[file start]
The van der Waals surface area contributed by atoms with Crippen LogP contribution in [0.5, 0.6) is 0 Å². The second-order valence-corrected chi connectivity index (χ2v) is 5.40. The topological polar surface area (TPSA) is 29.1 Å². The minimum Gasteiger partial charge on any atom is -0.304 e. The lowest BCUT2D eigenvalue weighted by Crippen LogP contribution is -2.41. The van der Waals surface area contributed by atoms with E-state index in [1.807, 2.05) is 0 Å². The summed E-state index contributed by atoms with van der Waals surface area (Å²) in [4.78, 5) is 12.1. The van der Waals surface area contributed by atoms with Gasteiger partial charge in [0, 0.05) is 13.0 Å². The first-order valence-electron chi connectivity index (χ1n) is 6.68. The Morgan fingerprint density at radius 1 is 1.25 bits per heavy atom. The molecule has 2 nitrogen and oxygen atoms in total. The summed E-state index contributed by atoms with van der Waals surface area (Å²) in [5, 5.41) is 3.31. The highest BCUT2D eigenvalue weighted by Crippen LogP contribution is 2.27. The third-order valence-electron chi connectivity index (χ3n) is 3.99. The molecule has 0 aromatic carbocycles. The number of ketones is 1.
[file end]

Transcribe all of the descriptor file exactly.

The van der Waals surface area contributed by atoms with Crippen LogP contribution in [0.5, 0.6) is 0 Å². The second-order valence-corrected chi connectivity index (χ2v) is 5.40. The topological polar surface area (TPSA) is 29.1 Å². The minimum Gasteiger partial charge on any atom is -0.304 e. The lowest BCUT2D eigenvalue weighted by Crippen LogP contribution is -2.41. The van der Waals surface area contributed by atoms with E-state index in [1.807, 2.05) is 0 Å². The summed E-state index contributed by atoms with van der Waals surface area (Å²) in [4.78, 5) is 12.1. The van der Waals surface area contributed by atoms with Gasteiger partial charge in [0, 0.05) is 13.0 Å². The first-order valence-electron chi connectivity index (χ1n) is 6.68. The Morgan fingerprint density at radius 1 is 1.25 bits per heavy atom. The molecule has 2 nitrogen and oxygen atoms in total. The summed E-state index contributed by atoms with van der Waals surface area (Å²) in [5, 5.41) is 3.31. The highest BCUT2D eigenvalue weighted by Crippen LogP contribution is 2.27. The third-order valence-electron chi connectivity index (χ3n) is 3.99. The molecule has 0 aromatic carbocycles. The number of ketones is 1.